twitter for journalists
URL shorteners compress standard web addresses to reduce character length. Because Twitter limits the character length of tweets, shortened URLs have become a requirement in the age of microblogging. While necessary, be aware that there are potential security issues with shortened URLs. Fortunately, all of the big URL shortening providers are very aware of this potential, and do a lot of filtering and screening to keep users out of trouble. You should be aware, but not overly concerned.
There are many URL shortening services available, including Bit.ly, is.gd, the Hootsuite-owned ow.ly, goo.gl and the original TinyURL. Twitter also runs its own shortener t.co, and forces all URLs posted through services it owns to go through it (this means that if you post a bit.ly URL through an official Twitter client or twitter.com, it will be re-shortened with a t.co link!)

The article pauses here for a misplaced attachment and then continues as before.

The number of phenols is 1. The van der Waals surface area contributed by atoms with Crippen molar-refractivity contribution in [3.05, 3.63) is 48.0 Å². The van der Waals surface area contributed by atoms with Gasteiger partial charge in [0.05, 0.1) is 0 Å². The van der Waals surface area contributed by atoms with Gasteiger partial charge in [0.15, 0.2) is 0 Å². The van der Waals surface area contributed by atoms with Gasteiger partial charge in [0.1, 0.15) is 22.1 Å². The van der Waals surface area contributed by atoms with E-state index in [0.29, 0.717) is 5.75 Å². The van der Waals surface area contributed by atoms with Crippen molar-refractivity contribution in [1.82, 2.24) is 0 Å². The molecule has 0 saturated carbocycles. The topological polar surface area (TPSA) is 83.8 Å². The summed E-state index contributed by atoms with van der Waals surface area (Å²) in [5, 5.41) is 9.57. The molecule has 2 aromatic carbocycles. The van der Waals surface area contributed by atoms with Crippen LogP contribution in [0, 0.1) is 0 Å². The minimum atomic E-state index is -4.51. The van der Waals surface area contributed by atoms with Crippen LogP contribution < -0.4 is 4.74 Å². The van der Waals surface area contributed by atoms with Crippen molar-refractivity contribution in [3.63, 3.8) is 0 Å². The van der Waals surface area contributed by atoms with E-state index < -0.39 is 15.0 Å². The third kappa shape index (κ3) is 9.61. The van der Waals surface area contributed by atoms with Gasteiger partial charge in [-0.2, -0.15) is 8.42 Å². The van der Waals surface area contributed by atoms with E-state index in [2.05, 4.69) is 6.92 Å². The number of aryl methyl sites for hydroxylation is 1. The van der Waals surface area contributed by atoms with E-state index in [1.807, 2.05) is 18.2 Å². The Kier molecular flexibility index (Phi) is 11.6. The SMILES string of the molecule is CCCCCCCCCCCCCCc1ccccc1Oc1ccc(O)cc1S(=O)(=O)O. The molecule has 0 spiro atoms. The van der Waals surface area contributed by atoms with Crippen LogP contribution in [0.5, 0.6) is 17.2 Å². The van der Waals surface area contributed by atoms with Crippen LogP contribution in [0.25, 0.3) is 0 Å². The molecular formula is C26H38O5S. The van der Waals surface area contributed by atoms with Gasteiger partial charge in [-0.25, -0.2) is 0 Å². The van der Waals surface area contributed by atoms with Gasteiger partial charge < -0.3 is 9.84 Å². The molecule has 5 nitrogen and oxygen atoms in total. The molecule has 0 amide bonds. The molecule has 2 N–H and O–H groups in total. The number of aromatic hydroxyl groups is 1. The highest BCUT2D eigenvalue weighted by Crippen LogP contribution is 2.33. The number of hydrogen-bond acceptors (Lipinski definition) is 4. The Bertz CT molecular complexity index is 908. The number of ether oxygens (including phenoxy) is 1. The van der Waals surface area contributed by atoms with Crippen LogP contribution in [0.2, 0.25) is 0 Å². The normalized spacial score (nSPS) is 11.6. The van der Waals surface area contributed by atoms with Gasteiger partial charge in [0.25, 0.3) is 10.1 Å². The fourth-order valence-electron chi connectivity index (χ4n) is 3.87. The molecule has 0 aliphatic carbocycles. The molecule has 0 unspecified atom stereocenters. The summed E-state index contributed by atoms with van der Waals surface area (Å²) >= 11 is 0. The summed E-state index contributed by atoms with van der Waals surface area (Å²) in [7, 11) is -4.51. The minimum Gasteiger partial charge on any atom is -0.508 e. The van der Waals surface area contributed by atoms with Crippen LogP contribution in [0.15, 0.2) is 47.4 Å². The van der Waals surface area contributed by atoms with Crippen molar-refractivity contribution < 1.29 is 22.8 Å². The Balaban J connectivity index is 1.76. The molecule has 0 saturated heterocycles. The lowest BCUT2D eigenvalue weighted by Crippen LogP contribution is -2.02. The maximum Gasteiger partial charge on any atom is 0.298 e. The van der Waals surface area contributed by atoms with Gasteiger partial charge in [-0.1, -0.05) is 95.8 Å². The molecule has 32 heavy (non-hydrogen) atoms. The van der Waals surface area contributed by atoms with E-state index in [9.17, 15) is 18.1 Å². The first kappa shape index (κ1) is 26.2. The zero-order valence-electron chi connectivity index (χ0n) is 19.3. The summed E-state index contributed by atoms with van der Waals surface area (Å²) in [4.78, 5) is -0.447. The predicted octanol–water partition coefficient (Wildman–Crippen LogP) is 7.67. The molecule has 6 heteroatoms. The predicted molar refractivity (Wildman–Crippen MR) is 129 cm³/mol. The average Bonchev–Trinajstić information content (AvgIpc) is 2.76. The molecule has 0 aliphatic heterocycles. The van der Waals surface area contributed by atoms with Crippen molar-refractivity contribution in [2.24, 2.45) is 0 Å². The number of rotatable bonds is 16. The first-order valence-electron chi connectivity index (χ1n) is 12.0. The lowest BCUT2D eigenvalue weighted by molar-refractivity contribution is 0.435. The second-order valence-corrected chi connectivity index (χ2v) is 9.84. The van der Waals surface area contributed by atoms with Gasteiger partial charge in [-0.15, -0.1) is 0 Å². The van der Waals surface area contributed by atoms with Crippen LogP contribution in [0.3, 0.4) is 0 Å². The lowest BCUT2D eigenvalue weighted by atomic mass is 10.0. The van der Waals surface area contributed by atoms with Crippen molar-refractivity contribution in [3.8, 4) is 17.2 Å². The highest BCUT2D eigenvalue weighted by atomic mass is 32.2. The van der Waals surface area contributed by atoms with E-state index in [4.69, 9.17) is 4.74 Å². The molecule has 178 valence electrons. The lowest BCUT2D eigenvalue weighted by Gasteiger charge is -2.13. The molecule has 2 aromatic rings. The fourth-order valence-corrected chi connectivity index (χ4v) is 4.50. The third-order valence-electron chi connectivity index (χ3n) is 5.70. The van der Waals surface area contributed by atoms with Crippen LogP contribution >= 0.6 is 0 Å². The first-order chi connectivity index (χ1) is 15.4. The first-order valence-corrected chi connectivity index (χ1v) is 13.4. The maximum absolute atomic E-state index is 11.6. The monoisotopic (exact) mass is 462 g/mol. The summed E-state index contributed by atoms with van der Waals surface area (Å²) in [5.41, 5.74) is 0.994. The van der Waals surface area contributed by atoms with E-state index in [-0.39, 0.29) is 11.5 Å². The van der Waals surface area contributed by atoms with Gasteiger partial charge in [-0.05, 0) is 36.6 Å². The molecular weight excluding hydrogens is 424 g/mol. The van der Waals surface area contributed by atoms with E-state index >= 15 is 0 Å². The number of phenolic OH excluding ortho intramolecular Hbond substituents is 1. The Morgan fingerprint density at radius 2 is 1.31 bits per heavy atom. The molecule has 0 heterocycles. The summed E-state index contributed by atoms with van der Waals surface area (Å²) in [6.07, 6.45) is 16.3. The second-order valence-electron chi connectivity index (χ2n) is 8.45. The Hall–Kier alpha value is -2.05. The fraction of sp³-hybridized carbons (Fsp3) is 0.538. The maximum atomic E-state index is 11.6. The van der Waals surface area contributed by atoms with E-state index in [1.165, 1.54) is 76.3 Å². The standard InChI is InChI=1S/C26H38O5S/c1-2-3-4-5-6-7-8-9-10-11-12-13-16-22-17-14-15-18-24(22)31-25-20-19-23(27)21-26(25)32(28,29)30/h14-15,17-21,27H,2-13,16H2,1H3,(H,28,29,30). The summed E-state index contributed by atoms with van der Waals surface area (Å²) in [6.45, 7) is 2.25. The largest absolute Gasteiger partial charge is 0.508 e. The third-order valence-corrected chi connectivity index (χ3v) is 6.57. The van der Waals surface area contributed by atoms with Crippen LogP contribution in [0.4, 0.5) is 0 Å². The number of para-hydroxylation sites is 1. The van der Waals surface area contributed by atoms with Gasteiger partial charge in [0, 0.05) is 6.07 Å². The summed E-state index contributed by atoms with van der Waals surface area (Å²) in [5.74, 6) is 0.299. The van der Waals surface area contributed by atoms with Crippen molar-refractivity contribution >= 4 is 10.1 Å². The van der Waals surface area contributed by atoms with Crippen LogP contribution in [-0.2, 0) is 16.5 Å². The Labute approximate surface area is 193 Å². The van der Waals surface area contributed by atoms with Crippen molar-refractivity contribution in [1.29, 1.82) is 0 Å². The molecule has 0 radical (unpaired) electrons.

Some services also offer custom URL shortening with your own organization's domain, which is why you sometimes see shortened URLs like abcn.ws, and nyti.ms.
As you surf Twitter, you'll come across a wide array of shortners, both generic and custom.
Here at KDMC, we use the bitly Pro service to sometimes shorten URLs with the domain kdmc.us.
URLs can be shortened in advanced by going to a common shortening service, or may be compressed by your Twitter client as you post. Twitter.com also has a built-in URL shortener:
After pasting a URL into the twitter.com post field, a "Shorten" button will appear. Click it and the URL will be shortened with the t.co domain. You'll see the character counter reflect the change.